Solving sets of linear equations

The most common tasks in numerical linear algebra are solving a set of linear equations of the form $ Ax = b$ .

Several types of linear systems

$\displaystyle Ax=b$ (4.3)

exist:
  1. There may exist a unique vector $ x$ that solves (4.6). In that case, the system is called non-singular. An example of such a system is:

    $\displaystyle \begin{pmatrix}1&2\\ 3&4\end{pmatrix} x=\begin{pmatrix}5\\ 6\end{pmatrix},$ (4.4)

    which has a unique solution $ x=\begin{pmatrix}-4\\ 4.5\end{pmatrix}$ .
  2. There may be an infinite number of possible vectors $ x$ that solve (4.6). In that case, the system is called underdetermined. For example, the system

    $\displaystyle \begin{pmatrix}1&2\\ 2&4\end{pmatrix} x=\begin{pmatrix}1\\ 2\end{pmatrix},$ (4.5)

    has solutions $ x=\begin{pmatrix}0\\ 0.5\end{pmatrix}$ , $ x=\begin{pmatrix}1\\ 0\end{pmatrix}$ and many others.
  3. There may not be a vector $ x$ that solves (4.6). In that case, the system is called overdetermined. Examples of such systems are:

    $\displaystyle \begin{pmatrix}1&2\\ 3&4\\ 5&6\end{pmatrix} x=\begin{pmatrix}5\\ 6\\ 8\end{pmatrix}$ (4.6)

    and

    $\displaystyle \begin{pmatrix}1&2\\ 2&4\end{pmatrix} x=\begin{pmatrix}1\\ 3\end{pmatrix}.$ (4.7)

In MATLAB it is possible to determine the solution of a set of linear equations directly. For square or rectangular linear systems the method of first resort is the backslash operator. The solution of $ Ax = b$ is implemented directly in MATLAB as:

>> x = A\b

You can find more information about this command with help mldivide.

Sometimes MATLAB gives one of the following warnings after the command A\b:

>> Warning: Matrix is close to singular or badly scaled.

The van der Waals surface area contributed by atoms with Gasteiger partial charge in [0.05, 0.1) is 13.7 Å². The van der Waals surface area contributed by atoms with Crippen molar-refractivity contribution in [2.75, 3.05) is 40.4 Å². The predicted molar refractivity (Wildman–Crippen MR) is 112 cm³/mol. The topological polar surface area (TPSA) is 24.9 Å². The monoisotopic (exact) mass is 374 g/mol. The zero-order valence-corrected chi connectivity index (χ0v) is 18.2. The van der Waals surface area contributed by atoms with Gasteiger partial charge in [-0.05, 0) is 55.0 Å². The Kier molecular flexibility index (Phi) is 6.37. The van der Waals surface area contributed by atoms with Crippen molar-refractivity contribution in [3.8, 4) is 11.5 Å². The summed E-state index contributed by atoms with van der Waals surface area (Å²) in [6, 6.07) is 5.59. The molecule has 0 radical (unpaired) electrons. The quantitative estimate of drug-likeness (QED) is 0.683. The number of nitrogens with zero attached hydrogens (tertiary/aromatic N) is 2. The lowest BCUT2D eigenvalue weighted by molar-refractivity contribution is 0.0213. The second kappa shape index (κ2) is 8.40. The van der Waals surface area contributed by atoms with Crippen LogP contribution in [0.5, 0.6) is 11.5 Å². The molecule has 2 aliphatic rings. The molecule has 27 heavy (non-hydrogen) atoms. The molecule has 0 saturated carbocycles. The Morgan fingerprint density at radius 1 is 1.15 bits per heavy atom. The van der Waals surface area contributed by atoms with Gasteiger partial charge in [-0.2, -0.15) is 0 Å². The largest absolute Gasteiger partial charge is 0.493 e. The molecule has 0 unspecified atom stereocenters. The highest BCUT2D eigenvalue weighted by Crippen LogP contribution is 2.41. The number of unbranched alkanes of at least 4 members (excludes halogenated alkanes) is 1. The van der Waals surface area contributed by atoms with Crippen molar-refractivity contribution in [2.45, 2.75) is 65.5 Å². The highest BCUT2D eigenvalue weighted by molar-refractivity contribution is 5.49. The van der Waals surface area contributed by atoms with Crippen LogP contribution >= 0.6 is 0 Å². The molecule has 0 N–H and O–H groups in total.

Results may be inaccurate. RCOND = ....
or

>> Warning: Matrix is singular to working precision.

We will not go into the exact meaning of this warning. However, if this warning appears, you should not trust the result that appears on the screen.

If none of these error messages appears, this does not mean yet that the result that appears on the screen is the `real' solution of $ Ax = b$ . Namely, in case of overdetermined systems, a solution to this equation does not exist. MATLAB, however, will give the least squares `solution'.
Therefore, it is important to check the value of $ x$ given by MATLAB by typing in A*x, and comparing the result to the value of $ b$ . If $ Ax\neq b$ , then a solution to the equations does not exist, and MATLAB has given the least squares 'solution'. If you do find $ Ax = b$ , you know that MATLAB has given a solution. However, there may still be more solutions. To find the general solution, you will have to use a different method, for example use the method explained below.

You can also use the command A\b for symbolic matrices. A warning will be shown if the solution does not exist.



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Esteur 2010-03-22